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Fighting Cancer One Wig at a Time

Donations to the Wig Room strike a blow for self-esteem

“Self-image is expensive,” says cancer survivor Pam Sherbia of the power of a wig.

“Speaking on behalf of women, I know how it feels to lose one’s hair,” says two-time cancer survivor Pam Sherbia of Odenton.
    After her first diagnosis in 2006, Sherbia learned how formidable an opponent cancer is.
    “Cancer has a way to take away everything: your self-esteem, self-image. It alters your role in life and changes the way you live, think and feel if you allow it to,” she says. When cancer struck again in 2012, Sherbia regained a bit of what she’d lost in the American Cancer Society’s Wig Room in Gambrills.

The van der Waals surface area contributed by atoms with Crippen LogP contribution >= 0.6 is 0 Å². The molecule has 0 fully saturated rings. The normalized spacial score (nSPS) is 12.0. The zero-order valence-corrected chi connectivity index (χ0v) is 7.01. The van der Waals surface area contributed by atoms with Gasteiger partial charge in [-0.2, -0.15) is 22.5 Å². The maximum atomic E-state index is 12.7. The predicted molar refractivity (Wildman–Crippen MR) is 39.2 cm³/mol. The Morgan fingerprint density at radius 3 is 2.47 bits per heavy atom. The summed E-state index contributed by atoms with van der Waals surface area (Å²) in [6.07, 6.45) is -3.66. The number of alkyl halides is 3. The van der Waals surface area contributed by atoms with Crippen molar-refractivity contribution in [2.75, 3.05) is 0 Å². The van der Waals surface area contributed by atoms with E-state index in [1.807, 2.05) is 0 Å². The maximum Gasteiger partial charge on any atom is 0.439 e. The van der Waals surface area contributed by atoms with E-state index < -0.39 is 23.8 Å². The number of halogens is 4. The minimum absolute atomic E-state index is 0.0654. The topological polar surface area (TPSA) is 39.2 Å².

The room is full of donated wigs free to cancer survivors.
    Sherbia found her groove there, then a job helping other women do the same.
    “Self-image is expensive,” the wig room office coordinator explains. “So many who have bills to pay for the cost of the illness cannot afford to pay for a wig.”
    Last year, Sherbia’s second in the Wig Room, 392 women chose wigs there.
    “I have seen many women come in feeling bad about themselves and leave feeling good,” she says.
    Join in the transformation by donating toward the purchase of new wigs. Donations at www.tlcdirect.org. Send wigs directly to the Gambrills Wig Room.
    Learn about the many resources provided by the American Cancer Society at 800-227-2345; www.cancer.org.